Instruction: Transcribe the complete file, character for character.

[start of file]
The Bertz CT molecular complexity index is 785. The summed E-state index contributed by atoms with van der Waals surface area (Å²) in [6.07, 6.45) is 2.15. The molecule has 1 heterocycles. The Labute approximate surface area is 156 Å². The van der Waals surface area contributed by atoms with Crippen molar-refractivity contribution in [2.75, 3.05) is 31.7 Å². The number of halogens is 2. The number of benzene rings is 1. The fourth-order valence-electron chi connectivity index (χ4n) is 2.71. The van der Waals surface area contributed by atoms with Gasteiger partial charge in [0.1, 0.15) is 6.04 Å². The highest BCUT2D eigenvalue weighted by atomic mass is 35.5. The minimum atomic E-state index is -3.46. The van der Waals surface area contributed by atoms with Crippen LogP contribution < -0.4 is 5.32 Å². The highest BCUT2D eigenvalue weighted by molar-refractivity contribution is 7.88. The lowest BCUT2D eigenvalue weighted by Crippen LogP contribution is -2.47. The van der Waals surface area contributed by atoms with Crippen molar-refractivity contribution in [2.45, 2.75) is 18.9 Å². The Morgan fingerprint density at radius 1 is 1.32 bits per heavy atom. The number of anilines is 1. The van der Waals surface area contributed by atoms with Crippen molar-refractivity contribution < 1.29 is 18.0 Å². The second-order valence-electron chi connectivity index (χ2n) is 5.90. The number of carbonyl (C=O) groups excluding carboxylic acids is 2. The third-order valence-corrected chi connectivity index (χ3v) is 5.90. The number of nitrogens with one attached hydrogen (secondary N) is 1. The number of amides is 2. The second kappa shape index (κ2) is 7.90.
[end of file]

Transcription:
The Bertz CT molecular complexity index is 785. The summed E-state index contributed by atoms with van der Waals surface area (Å²) in [6.07, 6.45) is 2.15. The molecule has 1 heterocycles. The Labute approximate surface area is 156 Å². The van der Waals surface area contributed by atoms with Crippen molar-refractivity contribution in [2.75, 3.05) is 31.7 Å². The number of halogens is 2. The number of benzene rings is 1. The fourth-order valence-electron chi connectivity index (χ4n) is 2.71. The van der Waals surface area contributed by atoms with Gasteiger partial charge in [0.1, 0.15) is 6.04 Å². The highest BCUT2D eigenvalue weighted by atomic mass is 35.5. The minimum atomic E-state index is -3.46. The van der Waals surface area contributed by atoms with Crippen LogP contribution < -0.4 is 5.32 Å². The highest BCUT2D eigenvalue weighted by molar-refractivity contribution is 7.88. The lowest BCUT2D eigenvalue weighted by Crippen LogP contribution is -2.47. The van der Waals surface area contributed by atoms with Crippen molar-refractivity contribution in [2.45, 2.75) is 18.9 Å². The Morgan fingerprint density at radius 1 is 1.32 bits per heavy atom. The number of anilines is 1. The van der Waals surface area contributed by atoms with Crippen molar-refractivity contribution < 1.29 is 18.0 Å². The second-order valence-electron chi connectivity index (χ2n) is 5.90. The number of carbonyl (C=O) groups excluding carboxylic acids is 2. The third-order valence-corrected chi connectivity index (χ3v) is 5.90. The number of nitrogens with one attached hydrogen (secondary N) is 1. The number of amides is 2. The second kappa shape index (κ2) is 7.90.